First of all, it allowed me to expand how I produce my work, how I engage my work. I’m trained as a Latin American literary scholar, and [in that field] there’s a set of conventions and rules that legitimize and make legible what kinds of knowledge are validated. But I wanted to produce scholarship through collaboration with individuals whose knowledge cannot be reduced to the academy—specifically, Indigenous communities in Mexico and the United States. When you have Indigenous communities in the United States who have come from Mexico, they bring all this embodied knowledge with them and all these celebrations and rituals. That’s become significantly important for me.
Mentoring and supporting interdisciplinarity in students
I am able to do so for my students who want to explore different aspects of communities, but they usually deal with very abstract ideas. I want them to get a sense of what it is like to interact with those communities. GW [George Washington University] attracts a lot of people who are interested in international law and public policy and these fields are not very close to what we do in the humanities. My role as a mentor has been to expose my students to different kinds of knowledge, to bring their training in public policy, international law, and health into conversation with diverse approaches….I challenge them to think beyond their disciplinary barriers.
I have a commitment not to separate my academic endeavors from my personal aspirations in building strong connections with the communities to which I belong. I also work to expand ways of relating to others—certainly relating to others in terms of identifying with them, but also through our embodied expressions. This is what dance has allowed me to do…It has been crucial to create alternative spaces to foster intercommunal solidarity….As I continue to advance in my career and assume a different role as a professor at GW, I have been reminded of what [Sara] Ahmed tells us: Don’t become resilient just so that we can take on more. This has been a constant struggle for me, especially as a migrant. In some ways, I bought into the idea of the American dream, having come from the countryside in Mexico and then getting a degree from Berkeley and now being a professor. At times I’ve been complicit with the system, but this is where I get to push back. I aspire to expand our conditions of life while being mindful of how our own constructions of the realities we inhabit may violate other people’s ways of living and knowing.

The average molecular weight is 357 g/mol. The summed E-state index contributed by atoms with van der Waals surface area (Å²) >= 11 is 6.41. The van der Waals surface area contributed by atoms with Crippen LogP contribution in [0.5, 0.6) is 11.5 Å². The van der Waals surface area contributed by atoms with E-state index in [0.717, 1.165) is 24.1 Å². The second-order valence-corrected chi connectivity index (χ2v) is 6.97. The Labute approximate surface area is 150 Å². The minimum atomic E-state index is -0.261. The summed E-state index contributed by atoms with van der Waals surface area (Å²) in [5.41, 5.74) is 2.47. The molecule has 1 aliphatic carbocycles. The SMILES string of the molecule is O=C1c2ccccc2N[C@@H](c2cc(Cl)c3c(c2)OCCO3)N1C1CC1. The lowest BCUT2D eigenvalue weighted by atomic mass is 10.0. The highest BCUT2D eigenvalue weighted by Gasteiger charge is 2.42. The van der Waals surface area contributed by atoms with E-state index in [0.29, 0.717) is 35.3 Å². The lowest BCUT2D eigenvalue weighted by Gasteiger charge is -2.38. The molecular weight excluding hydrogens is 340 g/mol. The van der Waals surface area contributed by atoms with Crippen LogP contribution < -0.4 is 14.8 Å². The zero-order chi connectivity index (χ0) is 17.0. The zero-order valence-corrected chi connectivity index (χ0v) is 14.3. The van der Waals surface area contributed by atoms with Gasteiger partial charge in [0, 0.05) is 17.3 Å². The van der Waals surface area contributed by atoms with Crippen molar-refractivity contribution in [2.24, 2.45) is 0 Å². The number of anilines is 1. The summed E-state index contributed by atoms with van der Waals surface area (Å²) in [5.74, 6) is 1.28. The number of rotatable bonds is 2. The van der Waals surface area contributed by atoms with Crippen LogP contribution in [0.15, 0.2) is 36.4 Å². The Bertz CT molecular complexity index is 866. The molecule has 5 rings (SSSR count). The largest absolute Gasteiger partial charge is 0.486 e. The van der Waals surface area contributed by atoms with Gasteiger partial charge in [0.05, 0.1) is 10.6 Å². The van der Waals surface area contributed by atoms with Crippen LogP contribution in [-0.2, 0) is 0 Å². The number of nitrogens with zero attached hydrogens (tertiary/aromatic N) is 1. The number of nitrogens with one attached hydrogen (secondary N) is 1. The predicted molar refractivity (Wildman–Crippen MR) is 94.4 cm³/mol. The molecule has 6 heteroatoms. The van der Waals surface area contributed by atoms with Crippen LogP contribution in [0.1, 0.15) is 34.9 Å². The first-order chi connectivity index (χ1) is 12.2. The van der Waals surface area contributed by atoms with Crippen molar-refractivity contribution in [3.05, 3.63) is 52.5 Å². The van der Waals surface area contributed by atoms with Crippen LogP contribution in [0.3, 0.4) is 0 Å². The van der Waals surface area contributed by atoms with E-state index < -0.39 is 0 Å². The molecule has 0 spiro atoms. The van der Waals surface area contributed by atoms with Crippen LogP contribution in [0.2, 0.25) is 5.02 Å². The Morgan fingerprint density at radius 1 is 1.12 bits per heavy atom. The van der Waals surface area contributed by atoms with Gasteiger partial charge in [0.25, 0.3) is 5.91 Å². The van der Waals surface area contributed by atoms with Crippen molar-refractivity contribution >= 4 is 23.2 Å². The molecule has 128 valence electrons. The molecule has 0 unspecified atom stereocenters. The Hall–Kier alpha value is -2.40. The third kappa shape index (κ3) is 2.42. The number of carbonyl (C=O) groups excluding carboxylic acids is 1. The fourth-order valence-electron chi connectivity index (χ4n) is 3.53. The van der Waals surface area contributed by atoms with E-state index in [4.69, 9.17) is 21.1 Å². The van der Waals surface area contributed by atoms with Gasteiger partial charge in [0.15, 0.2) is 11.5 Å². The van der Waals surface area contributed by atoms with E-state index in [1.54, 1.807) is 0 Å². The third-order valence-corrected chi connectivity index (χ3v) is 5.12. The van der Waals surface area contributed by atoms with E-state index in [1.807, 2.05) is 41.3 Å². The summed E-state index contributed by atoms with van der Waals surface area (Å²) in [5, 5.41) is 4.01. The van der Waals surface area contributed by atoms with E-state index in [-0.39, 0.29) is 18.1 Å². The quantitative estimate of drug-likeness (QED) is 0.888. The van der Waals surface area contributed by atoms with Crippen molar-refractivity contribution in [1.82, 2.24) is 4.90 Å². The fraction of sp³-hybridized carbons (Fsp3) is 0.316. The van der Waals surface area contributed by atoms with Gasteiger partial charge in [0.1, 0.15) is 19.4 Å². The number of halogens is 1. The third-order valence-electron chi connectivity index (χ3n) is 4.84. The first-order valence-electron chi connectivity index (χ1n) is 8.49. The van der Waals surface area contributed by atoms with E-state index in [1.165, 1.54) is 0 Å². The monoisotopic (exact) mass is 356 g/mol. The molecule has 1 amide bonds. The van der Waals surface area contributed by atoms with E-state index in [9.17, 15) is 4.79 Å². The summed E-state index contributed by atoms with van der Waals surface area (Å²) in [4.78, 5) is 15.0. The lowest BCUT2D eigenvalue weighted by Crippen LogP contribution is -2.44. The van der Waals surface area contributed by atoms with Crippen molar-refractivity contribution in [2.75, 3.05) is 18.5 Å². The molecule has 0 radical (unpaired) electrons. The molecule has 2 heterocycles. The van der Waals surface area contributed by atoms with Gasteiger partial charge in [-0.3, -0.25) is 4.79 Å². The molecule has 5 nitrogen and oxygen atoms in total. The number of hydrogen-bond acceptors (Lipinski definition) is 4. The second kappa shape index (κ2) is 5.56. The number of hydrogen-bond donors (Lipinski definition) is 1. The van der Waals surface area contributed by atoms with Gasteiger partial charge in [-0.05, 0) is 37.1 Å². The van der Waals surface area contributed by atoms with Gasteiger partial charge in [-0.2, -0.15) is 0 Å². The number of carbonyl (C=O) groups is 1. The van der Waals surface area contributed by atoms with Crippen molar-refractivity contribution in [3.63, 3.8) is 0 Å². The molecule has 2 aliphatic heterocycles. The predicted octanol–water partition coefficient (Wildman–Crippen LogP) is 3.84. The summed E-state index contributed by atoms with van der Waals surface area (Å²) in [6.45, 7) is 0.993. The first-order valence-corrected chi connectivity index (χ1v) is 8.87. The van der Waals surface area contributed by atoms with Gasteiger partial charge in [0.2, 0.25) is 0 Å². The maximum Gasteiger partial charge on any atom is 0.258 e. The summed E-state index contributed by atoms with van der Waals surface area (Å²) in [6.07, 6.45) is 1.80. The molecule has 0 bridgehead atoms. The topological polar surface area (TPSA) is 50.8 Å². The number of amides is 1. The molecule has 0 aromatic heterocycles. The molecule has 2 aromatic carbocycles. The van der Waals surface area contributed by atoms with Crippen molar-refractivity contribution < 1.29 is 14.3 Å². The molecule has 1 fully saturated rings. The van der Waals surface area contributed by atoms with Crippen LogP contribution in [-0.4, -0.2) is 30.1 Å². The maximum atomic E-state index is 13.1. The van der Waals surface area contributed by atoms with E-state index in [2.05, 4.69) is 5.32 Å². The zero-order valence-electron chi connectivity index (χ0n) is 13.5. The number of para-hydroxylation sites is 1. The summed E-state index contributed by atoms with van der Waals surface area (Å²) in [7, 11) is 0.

More from Manuel
Projects and people discussed
- Ballet folklórico (Mexican folkloric dance)
- Nellie Campobello
- Gloria Campobello
- El jarabe tapatío (Mexican hat dance)
- Performance ethnography
- Nahuatl (Indigenous language)
- Indigenous communities and nations in Mexico
- Mexican Revolution
- Chicontepec de Tejeda
- Duniya Dance and Drum Company
- Bhangra (Punjabi dance)
- Mexican Punjabi dance performance
- Punjab region of South Asia
- Ensambles Ballet Folklórico de San Francisco
- Service learning
- Community-based learning and pedagogy
- Femicidid es Genocidio (Femicide is Genocide)
- Sara Ahmed
- Gloría Anzaldúa
About Imagine Otherwise
Imagine Otherwise is a podcast about the people and projects bridging art, activism, and academia to build better worlds. Episodes offer in-depth interviews with creators who use culture for social justice, and explore the nitty-gritty work of imagining and creating more just worlds. Check out full podcast episodes and show notes at ideasonfire.net/imagine-otherwise-podcast. Imagine Otherwise is produced by Ideas on Fire, an academic editing and consulting agency helping progressive, interdisciplinary scholars write and publish awesome texts, enliven public conversations, and create more just worlds.